It was Calcutta (now known as Kolkata) that saw the emergence of organized retailing in India way back in the 19th century itself. The Hogg Market, popularly and better known as New Market is one of Kolkata’s earliest shopping centers. Designed by an East Indian Railway Company architect, R.R, Bayne, it was opened in 1874 and named after the then municipal commissioner of Calcutta, Sir Stuart Hogg. Earlier the Hogg Market even had a garden with a beautiful fountain adding to its ambience and benches too for tired shoppers. Today, the New Market continues to be a premier shopping area in Kolkata despite a part of it being incinerated in late 1985. Its red-brick Gothic clock-tower today bears testimony to the past grandeur of this first shopping centre of India. Today from linen to cakes and fruits to fishes everything is available at the New Market at a reasonable price and this has made the New Market sustain its popularity among the metro customers of Kolkata. The tenant mix of this first shopping centre is unique as it has a large number of 2000 stalls, which are organized in an order of merchandize. There are rows of stalls dealing with one particular line of goods. A retail researcher by name Christine Furedy in the 70s has observed in her article in the Capital on 24th December 1979 tracing the emergence of the New Market, thus: “Until the late 19th century New Market sold only produce. Its primary purpose was to supply wholesome food under clean conditions at reasonable prices. It is true, too, that it was designed for the Europeans but the municipality strove to have it accepted as a market for all Calcuttans. Changes began to occur: fancy goods dealers and cloth merchants could afford to pay higher rents for their shops than the food vendors and more and more they appeared in the market proper. Eventually the market was reorganized and food vendors were placed in the section they still occupy. Another difference in the 19th century was that no ads or encroachments were allowed. The facade of the market was unencumbered, showing its fine lines and good brickwork. Within the market stallholders had to keep their produce within their stalls and were not allowed to obstruct the corridors and paths. There was a garden and a fountain where shoppers gathered to chat. Begging and pestering were forbidden. On the other hand, it was strictly “caveat emptor”. Two English women who were sold inferior cloth and complained to the Markets Committee in 1894 found they had no redress. The system of licensing coolies was introduced in 1885 after customers had complained of being disturbed by ‘importunate coolies’. Only registered coolies were permitted inside: the registration fee was five annas and each coolie had to wear a simple uniform and a number badge, a requirement which is still in force today. Next time you go to New Market take a few minutes off from your shopping to look around. Compare the facade and clock tower today with its original unencumbered lines; look for the old original shops made of fine mahogany and teak. It is a great pity, in my opinion, that this historic building is under threat of revamping. At the very least its facade and some of the original shops should be preserved to remind us that the New Market became an example for the whole of Asia of an efficient and fascinating municipal market.” Furedy also mentions about the opposition that came up for building this municipal market. She says, “It is hard to imagine now how controversial the concept was. There was strong opposition from influential citizens, both European and Indian. Some Europeans were opposed to the idea of ‘municipal trading* seeing this as the thin edge of a wedge which would dislodge the principles of private property and free enterprise. Others argued that the undertaking was not within the purposes of the Municipal Act and would be too great a burden upon the municipal coffers. This, indeed, was part of the objections of the Indian municipal commissioners who pointed out also that it was only the Europeans who were dissatisfied with the conditions of the markets and that they proposed to use municipal funds, derived largely from taxes upon Indian householders, to finance a market designed for the patronage of the European population only. Indian rate payers argued that already the better part of the municipal funds were put to improving the European sections of the town to the neglect of the areas inhabited by Indians. If once one municipal market was approved, there would be no end to the number of public markets which might be built at great municipal extravagance.” Against all these odds the then Hogg Market evolved and it soon became a popular destination for shopping in Calcutta. Furedy goes on to speak about the emergence of modern retailing in India. She mentions, ‘The most complex retail business of late nineteenth-century Calcutta, establishments which were to dominate the modern retail sector, were the department stores. Although everyone has closed its doors, many Calcutta’s still remember the names or recognize their converted, subdivided buildings: Francis, Harrison and Hathaway; Hall and Anderson; the Army and Navy Stores; White away, Laidlaw and Co. In their scope and outreach these shops rivaled those to be found in cities of the same size in Britain, Europe or the United States. The city’s leading hotels, while they provided many services and housed a number of businesses, did not always own and run all of these. Their retail areas were perhaps more like arcades than department stores. The shops from which department stores rather literally evolved were the drapers’ and mercers’ shops. We know from trade directories that shops like Francis, Harrison, Hathaway and Co., which was described as “first class drapers” in 1864, had a large staff of 11 European assistants in 1880. (By the end of the century there were at least 40), This was the first shop to adopt a ‘departmental’ organization, which was formalized in the 1890s and repeated at the branch shops in Shimla, Lahore, Darjeeling and Allahabad. Incidentally, in 1880 one of the leading assistants in Hathaway’s was Mr. E. White away who ten years later was the partner of White away, Laidlaw, occupying numbers 5 and 6 Chowringhee and employing 38 assistants. Two other employees of Hathaway’s were to become equally famous in Calcutta’s retail trade. In the early 1890s P.N. Hall and William Anderson set up together in a modest partnership selling suiting’s at bargain prices from a small shop on the Esplanade.” It is indeed amazing to know about the first phase of the evolution of modern retailing in India from Furedy’s research. India is now witnessing its second phase of organized retailing!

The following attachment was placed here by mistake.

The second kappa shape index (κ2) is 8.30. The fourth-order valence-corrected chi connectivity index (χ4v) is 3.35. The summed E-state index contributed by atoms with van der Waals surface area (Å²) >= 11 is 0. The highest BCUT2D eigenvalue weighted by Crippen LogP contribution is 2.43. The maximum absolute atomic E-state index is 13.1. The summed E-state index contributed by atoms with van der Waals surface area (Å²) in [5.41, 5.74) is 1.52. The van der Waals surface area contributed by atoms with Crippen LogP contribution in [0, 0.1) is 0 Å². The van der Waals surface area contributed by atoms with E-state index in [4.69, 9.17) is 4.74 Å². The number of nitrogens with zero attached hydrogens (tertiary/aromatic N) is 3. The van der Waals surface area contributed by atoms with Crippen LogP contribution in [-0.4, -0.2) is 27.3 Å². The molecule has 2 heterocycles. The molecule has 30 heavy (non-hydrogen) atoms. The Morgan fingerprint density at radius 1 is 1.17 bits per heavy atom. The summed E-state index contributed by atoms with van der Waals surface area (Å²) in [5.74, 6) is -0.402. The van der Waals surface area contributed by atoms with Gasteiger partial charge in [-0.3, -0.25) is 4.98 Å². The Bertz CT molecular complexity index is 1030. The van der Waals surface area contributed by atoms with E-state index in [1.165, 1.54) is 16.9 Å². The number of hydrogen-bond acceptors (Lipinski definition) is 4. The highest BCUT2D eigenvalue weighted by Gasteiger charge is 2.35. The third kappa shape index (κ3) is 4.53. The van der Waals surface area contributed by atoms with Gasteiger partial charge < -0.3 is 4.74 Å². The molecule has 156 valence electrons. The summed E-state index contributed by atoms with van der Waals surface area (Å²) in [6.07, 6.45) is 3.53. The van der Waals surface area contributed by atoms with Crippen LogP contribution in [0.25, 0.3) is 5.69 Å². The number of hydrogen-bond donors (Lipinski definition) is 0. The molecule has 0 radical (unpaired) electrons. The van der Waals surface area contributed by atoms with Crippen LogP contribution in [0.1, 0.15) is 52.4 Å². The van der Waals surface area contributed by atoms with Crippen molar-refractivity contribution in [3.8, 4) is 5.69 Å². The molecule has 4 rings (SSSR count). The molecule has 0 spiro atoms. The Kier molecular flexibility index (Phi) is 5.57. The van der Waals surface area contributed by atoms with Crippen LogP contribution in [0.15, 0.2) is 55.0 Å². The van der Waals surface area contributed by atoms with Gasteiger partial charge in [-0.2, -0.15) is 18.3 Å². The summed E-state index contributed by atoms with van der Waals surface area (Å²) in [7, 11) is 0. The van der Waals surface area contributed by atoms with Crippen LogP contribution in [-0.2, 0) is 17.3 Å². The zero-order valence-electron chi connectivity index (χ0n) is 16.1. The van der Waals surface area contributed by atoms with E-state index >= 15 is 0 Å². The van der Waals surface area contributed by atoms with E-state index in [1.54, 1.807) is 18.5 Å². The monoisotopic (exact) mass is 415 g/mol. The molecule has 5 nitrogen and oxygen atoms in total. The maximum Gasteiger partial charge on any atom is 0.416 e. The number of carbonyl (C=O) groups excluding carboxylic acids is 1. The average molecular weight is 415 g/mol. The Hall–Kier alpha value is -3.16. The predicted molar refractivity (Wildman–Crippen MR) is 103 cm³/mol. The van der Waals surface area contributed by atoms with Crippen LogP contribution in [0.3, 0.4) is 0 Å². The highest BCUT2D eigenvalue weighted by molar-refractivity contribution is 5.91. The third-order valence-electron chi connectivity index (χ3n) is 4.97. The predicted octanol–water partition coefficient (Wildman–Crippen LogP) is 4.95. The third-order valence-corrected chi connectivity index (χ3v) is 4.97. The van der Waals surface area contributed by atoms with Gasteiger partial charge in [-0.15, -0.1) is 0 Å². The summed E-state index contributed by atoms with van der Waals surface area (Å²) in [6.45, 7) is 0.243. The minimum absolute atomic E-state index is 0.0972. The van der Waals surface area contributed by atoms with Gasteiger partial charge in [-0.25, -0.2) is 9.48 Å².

Question No.